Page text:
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Cyber Detective  What They Do

Just the Facts


Insider Info

dotDo people describe you as detailed, accurate and methodical? How about curious? Are you interested in fighting growing crime problems -- and do you have a knack with computers? If so, a career as a cyber detective may be for you. This relatively new but fast-growing field needs employees now. And the future demand is likely to remain just as strong.

dotCyber detectives fall into two general categories: cyber detectives and computer forensic examiners. That's according to Robert Hopper, computer crimes manager at the National White Collar Crime Centre (NW3C). NW3C provides entry-level to very advanced computer forensic training. During the training, they assist law enforcement in the investigation of cyber crimes.

"Cyber detectives work crimes involving computer-related evidence," he explains. Some of the more obvious examples include child exploitation, cyber stalking and fraud cases where a computer was used as part of the crime.

Other people work as computer forensic examiners. These specialists recover data from devices like computers, cellphones and cameras. Hopper says that neither of these career paths will result in a typical 9-to-5 job.

"Detectives and computer forensic examiners are often called on to serve search warrants at odd hours of the day and night," he explains. "And they are often required to work long hours to collect and examine the electronic evidence they collect."

dot"This is mostly in a desk/lab environment," says Gord Hama. He works with law enforcement in a technological crime branch. "On occasion, civilian specialists are requested to provide offsite services to [police] and other law enforcement agencies for assistance in search and seizure of computers and other electronic equipment."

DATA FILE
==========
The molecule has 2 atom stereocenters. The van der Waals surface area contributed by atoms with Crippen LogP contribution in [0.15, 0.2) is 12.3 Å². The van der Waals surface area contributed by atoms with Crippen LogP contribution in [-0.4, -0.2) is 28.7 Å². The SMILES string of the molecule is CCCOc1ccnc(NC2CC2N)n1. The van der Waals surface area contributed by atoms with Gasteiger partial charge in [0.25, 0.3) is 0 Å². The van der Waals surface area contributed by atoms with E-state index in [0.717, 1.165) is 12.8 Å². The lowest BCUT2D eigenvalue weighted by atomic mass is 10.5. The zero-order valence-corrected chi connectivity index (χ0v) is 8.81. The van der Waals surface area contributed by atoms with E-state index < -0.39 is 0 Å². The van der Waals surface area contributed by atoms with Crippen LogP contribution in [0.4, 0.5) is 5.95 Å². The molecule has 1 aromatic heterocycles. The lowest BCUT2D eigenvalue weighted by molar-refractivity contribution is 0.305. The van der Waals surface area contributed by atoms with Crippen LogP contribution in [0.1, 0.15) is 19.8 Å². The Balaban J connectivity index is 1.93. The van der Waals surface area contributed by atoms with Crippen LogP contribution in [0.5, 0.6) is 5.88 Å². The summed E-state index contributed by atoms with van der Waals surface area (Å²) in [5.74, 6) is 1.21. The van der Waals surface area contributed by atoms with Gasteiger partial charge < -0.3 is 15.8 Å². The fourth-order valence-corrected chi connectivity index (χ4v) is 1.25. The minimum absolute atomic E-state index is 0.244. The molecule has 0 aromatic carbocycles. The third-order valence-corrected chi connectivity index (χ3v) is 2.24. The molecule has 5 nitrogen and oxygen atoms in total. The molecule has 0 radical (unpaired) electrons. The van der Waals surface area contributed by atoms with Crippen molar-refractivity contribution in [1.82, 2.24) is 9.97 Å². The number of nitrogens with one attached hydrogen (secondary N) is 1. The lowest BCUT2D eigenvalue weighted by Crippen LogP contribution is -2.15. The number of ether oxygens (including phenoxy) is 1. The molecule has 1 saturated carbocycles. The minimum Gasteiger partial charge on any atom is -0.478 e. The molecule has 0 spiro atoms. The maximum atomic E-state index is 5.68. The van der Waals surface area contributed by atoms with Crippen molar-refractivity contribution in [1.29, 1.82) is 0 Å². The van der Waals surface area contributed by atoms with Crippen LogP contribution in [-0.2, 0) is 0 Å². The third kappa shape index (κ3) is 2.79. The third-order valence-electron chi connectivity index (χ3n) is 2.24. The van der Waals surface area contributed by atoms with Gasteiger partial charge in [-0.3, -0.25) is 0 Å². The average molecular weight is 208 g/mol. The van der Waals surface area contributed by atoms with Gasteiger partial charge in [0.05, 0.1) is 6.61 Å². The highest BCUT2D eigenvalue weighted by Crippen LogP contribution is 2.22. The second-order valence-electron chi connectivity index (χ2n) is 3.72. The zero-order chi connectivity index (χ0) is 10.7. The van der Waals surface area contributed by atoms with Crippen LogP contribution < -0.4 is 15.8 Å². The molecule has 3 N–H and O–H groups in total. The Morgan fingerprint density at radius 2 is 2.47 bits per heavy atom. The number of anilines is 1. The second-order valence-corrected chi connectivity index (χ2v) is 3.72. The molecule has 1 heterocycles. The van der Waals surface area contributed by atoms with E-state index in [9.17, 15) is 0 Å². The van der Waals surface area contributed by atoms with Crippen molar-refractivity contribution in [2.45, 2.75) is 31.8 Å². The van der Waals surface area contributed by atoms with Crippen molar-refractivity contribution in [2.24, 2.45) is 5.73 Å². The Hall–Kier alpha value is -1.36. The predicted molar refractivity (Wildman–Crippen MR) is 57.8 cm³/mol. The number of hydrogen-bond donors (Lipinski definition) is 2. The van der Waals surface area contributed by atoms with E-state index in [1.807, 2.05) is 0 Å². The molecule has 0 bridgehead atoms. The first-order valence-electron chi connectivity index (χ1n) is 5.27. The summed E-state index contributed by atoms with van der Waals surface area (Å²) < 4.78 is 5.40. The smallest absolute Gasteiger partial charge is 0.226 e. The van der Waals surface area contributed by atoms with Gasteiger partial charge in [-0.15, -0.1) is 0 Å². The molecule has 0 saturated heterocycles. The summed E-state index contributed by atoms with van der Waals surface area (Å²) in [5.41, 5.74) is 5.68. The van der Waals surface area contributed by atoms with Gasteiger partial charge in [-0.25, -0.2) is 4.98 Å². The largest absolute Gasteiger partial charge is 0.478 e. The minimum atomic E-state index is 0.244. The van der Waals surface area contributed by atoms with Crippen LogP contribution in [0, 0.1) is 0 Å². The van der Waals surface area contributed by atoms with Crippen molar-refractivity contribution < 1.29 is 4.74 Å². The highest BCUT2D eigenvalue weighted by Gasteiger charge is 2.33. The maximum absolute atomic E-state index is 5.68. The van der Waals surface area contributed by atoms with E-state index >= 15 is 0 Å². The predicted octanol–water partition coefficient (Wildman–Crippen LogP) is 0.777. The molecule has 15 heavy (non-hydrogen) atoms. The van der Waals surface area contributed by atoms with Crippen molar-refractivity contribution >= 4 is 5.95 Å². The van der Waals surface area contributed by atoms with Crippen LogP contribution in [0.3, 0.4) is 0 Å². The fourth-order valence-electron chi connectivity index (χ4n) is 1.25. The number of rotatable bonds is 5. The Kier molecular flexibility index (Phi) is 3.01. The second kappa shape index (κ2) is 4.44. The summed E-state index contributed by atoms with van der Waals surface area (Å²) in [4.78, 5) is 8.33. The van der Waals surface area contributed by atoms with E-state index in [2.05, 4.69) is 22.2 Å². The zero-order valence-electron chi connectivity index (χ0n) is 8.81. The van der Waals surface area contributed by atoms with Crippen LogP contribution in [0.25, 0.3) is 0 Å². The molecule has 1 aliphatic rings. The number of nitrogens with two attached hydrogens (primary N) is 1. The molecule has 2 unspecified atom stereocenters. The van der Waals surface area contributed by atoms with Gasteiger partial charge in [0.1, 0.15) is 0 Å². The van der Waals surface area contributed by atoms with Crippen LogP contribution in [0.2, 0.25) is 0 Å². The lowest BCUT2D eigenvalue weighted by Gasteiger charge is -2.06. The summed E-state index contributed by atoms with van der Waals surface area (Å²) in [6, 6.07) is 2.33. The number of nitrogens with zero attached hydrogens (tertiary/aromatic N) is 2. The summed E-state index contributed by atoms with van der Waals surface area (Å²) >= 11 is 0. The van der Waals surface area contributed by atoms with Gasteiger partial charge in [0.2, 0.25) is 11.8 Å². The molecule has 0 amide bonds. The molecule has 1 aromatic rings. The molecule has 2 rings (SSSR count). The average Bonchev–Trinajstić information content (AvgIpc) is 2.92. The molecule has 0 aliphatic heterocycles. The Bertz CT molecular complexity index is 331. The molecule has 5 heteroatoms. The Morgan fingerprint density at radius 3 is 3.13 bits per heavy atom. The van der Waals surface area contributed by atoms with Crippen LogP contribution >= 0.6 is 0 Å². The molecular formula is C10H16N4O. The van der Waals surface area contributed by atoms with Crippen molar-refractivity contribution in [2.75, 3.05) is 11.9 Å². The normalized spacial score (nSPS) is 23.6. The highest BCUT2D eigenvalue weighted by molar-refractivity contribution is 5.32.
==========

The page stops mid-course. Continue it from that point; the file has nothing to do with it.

This is a dynamic field that has evolved a lot over the years. What started largely as pranks a few decades ago has turned into a serious crime problem.

"It started off as mischief, like unauthorized access to computers, and was often a game of curiosity," says Hama.

"Now, many traditional crimes such as fraud, child exploitation and hate crimes have moved onto the Internet."

"Criminals recognized that there was a lot of money that could be made using computers," Hopper adds. "They have a feeling that the Internet allows them to hide from their victims and the police and to some extent that is true."

Hopper explains that it is very difficult for a suspect who lives in another country to be prosecuted if he commits a fraud on someone who lives here.

"The information highway moves at light speed, and it is sometimes a challenge for law enforcement to keep up with it when they have to chase the bad guys with paper, like subpoenas, search warrants, etc."

Because of the scope of this work, cyber detectives can work for a number of employers. Law enforcement agencies hire a lot of detectives or train their own personnel. But private businesses and corporations, detective agencies, regulatory agencies, the military and the government all have use for these skilled people.

dotPhysically challenged individuals can attain very good positions in this field. "Within some constraints, physically challenged persons can be ideal candidates in the field of computer forensics," says Hopper.

"Private sector pay in this career field can be in the six-figure range so this is a field that can result in a very good career choice for some challenged individuals."

dotBoth Hopper and Hama also identify embedded systems as a continuing trend in computer crime. Embedded systems are dedicated computer systems serving a specific purpose -- think of PDAs, cellphones, etc. These systems are constantly changing, so they can be challenging to work with.

"The use of computers and embedded systems has seen a steep rate of growth in the last five to 10 years," says Hama. "Technology is constantly and rapidly evolving to such a degree that we currently project continued demand and growth in this field."

At a Glance

Track computer criminals

  • As technology evolves, the need for these professionals will increase
  • Attention to detail is essential
  • Many in this field have a computer science degree and police skills training